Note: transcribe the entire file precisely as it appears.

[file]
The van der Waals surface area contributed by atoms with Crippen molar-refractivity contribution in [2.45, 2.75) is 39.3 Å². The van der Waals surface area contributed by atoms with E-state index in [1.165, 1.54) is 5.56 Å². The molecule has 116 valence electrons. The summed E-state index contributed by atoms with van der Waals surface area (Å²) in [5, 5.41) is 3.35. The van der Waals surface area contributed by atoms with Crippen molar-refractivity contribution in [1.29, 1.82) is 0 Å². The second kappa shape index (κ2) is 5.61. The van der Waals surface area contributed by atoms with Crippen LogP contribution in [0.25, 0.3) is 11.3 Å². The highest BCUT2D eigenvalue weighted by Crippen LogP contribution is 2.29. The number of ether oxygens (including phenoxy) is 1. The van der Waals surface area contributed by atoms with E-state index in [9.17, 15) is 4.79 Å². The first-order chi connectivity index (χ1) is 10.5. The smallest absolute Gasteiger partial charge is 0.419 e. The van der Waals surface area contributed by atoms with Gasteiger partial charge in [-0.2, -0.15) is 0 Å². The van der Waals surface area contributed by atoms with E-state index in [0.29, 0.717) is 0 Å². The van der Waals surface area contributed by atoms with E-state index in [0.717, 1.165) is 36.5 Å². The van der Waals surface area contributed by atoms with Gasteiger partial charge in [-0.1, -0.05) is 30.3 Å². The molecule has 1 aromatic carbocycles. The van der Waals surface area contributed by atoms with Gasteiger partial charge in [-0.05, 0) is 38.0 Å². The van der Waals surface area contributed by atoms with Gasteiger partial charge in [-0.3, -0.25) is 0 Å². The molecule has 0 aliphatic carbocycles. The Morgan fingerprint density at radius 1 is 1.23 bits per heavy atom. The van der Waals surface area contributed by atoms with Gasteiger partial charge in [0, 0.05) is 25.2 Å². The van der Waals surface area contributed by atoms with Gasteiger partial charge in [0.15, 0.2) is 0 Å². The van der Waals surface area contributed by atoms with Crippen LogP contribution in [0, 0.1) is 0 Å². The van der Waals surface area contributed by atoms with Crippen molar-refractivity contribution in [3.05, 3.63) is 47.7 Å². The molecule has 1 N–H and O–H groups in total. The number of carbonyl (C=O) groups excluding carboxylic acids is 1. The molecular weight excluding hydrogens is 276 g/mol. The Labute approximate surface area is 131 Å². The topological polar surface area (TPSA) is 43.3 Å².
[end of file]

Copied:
The van der Waals surface area contributed by atoms with Crippen molar-refractivity contribution in [2.45, 2.75) is 39.3 Å². The van der Waals surface area contributed by atoms with E-state index in [1.165, 1.54) is 5.56 Å². The molecule has 116 valence electrons. The summed E-state index contributed by atoms with van der Waals surface area (Å²) in [5, 5.41) is 3.35. The van der Waals surface area contributed by atoms with Crippen molar-refractivity contribution in [1.29, 1.82) is 0 Å². The second kappa shape index (κ2) is 5.61. The van der Waals surface area contributed by atoms with Crippen LogP contribution in [0.25, 0.3) is 11.3 Å². The highest BCUT2D eigenvalue weighted by Crippen LogP contribution is 2.29. The number of ether oxygens (including phenoxy) is 1. The van der Waals surface area contributed by atoms with E-state index in [9.17, 15) is 4.79 Å². The first-order chi connectivity index (χ1) is 10.5. The smallest absolute Gasteiger partial charge is 0.419 e. The van der Waals surface area contributed by atoms with Gasteiger partial charge in [-0.2, -0.15) is 0 Å². The van der Waals surface area contributed by atoms with E-state index in [0.29, 0.717) is 0 Å². The van der Waals surface area contributed by atoms with E-state index in [0.717, 1.165) is 36.5 Å². The van der Waals surface area contributed by atoms with Gasteiger partial charge in [-0.1, -0.05) is 30.3 Å². The molecule has 1 aromatic carbocycles. The van der Waals surface area contributed by atoms with Gasteiger partial charge in [-0.05, 0) is 38.0 Å². The van der Waals surface area contributed by atoms with Gasteiger partial charge in [-0.3, -0.25) is 0 Å². The molecule has 0 aliphatic carbocycles. The Morgan fingerprint density at radius 1 is 1.23 bits per heavy atom. The van der Waals surface area contributed by atoms with Gasteiger partial charge in [0, 0.05) is 25.2 Å². The van der Waals surface area contributed by atoms with Gasteiger partial charge in [0.15, 0.2) is 0 Å². The van der Waals surface area contributed by atoms with Crippen LogP contribution in [0, 0.1) is 0 Å². The van der Waals surface area contributed by atoms with Crippen molar-refractivity contribution in [3.05, 3.63) is 47.7 Å². The molecule has 1 N–H and O–H groups in total. The number of carbonyl (C=O) groups excluding carboxylic acids is 1. The molecular weight excluding hydrogens is 276 g/mol. The Labute approximate surface area is 131 Å². The topological polar surface area (TPSA) is 43.3 Å².